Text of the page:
The keyboards go into some haywire and moody terrorizing elements that bring back the sounds of the Krautrock movement in there for the first two minutes as the trip-hop boogie goes into place for Bernat to go into Stanley Clarke territory as the effects of the noise that sound like zappers attacking to lay down some funky vibes and the last few minutes sees the guitar going into haywire mode before getting back into the funk.
The sounds of the effects of sonic-ambient-cosmos, the instruments is letting us the listener know that it is ready to set for light speed to control heading back to Earth for a wonderful and amazing adventure with BeHer3. Bernat really shows the balance of going through those acts of the different genres of Jazz, Fusion, and Electronic Music and parts you can relax, buckle your seatbelt and go beyond the different voyages of different worlds and understanding where he will go next.
And one of the most amazing bands that completely blew me away from the Bay Area is MoeTar and they are back this year with their follow up to From These Small Seeds with Entropy of the Century. Throughout all the sounds of Psychedelic, Progressive, and Avant-Art-Pop, has really come around since their formation six years ago.
MoeTar has received word-of-mouth and recognition. Including opening for Avant-Prog group, Sleepytime Gorilla Museum back in at the Burning Man Decompression Festival and everything is starting to cook very well with the ingredients they have.
Throughout all of the 12 compositions that have been written by bassist Tarik Ragab except for one by keyboardist Matt Lebofsky of miRthkon. Then there is the title track. It turns fuller with vocals and drums before that guitar returns around 2 minutes in. The instrumental section 5 minutes in to the end is my favourite part of this song. For whatever reason this hasn't hit me like the debut but if you want to hear something a little different check this band out.
They released their debut album back in , and in a fairly short amount of time they had managed to create enough of a buzz around them that they were signed to US label Magna Carta Records, who reissued their debut album in The bands self-description mentions that their aim is to "create catchy, yet complex, music that attempts to make sense of our confusing world. The catchy factor mainly boils down to one element though, in my point of view at least, and to be able to enjoy this quirky potpourri of multiple stylistic traditions a certain affection for that element is needed.
In terms of style this band has been labelled in an intriguing manner of ways, and when listening to an albums worth of material by them deciding just where to place them isn't the easiest of tasks you might get.
Just about all the songs tends to revolve around alternating accessible and challenging sections, where the former can be in a myriad of different styles while the latter tends to revolve around a jazz or avant-oriented approach, at times combining both of these elements. With everything from gentle piano ballads to majestic guitar and organ combinations bordering hard rock for the accessible parts of the compositions, the idiom of "the only rule there is no rule" seems to apply, and as for the challenging escapades they typically involve challenging instrument movements and more of a dissonant and sometimes chaotic expression.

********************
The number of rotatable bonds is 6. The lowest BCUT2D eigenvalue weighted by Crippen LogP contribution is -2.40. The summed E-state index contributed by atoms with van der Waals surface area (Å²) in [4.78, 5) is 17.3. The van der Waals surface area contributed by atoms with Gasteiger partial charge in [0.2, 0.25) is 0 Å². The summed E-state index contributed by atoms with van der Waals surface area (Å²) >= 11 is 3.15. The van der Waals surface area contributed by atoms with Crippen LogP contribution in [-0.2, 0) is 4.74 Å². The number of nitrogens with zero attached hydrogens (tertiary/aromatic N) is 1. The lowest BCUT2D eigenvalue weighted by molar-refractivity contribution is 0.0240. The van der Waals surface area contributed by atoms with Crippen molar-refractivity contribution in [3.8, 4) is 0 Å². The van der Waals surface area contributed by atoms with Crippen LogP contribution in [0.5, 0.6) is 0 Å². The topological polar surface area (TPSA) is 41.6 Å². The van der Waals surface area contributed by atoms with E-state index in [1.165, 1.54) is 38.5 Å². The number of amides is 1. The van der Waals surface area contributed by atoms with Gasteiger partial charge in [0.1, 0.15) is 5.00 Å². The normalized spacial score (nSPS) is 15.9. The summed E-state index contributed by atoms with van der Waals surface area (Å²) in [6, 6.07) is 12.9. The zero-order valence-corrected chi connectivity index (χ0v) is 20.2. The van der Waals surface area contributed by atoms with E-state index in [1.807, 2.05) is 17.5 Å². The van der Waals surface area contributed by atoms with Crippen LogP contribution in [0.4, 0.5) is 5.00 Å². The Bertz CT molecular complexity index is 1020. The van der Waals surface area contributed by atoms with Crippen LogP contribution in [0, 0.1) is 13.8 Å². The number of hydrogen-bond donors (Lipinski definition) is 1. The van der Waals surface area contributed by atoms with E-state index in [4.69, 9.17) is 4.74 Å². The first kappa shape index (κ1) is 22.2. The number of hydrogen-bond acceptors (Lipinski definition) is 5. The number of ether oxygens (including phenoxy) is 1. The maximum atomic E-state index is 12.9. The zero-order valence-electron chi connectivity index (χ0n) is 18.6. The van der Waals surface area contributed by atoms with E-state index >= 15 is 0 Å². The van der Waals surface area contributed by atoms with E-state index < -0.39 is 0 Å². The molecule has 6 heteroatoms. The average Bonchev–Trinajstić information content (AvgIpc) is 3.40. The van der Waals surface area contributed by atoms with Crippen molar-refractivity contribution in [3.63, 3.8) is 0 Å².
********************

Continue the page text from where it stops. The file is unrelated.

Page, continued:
A touch of Zappa might be present here and there, possibly a slight taste of free jazz tinged elements may appear from time to time, but whether it's any of those or sections beyond the scope of both, they are just about all challenging to get your ears and brain around.
The key element that binds this all together, and most often impressively so, is the vocal talent of Moorea Dickason. She has a strong, powerful and emotional laden voice, one that at the most impressive is so spellbinding that you don't really take too much notice about anything else happening.
This may be at least part of the reason why I find the opening half of this album to be fairly flawless, as I even after numerous listens are just so floored by the sheer talent of the lead vocals in those first half dozen of compositions. Friday Night Dreams Bouncy progressive rock stylings are the order of business here.
In a change of pace there are male vocals also included on this song. There is some almost rag-time piano on this piece. In a lot of ways, though, the piano here makes me think of Rick Wakeman a bit. Letting Go of Life Melodic, high energy progressive rock is the idea here. As this turns and evolves there are some particularly powerful musical moments enclosed in this awesome sonic package.
We Machines There is a real funky fusion sound to much of this piece. The chorus has a more melodic and almost suitably synthetic feeling to it. This is an especially cool piece on a disc that is full of cool music. Then the arrangement is essentially reinforced and takes on a bit of a fusion element. Letting Go of Life 7.
We Machines 8. Benefits 9. Raze the Maze Where the Truth LiesBay Area-based modern progressive rock band, MoeTar, have released a video for "Entropy Of The Century", the title track of their new album, released back in August via Magna Carta dowsoundcullaterni.meabsyluderbochanhillchrisamictrichul.cobing MoeTar is no easy feat. In fact, the task is as challenging as the band’s music itself.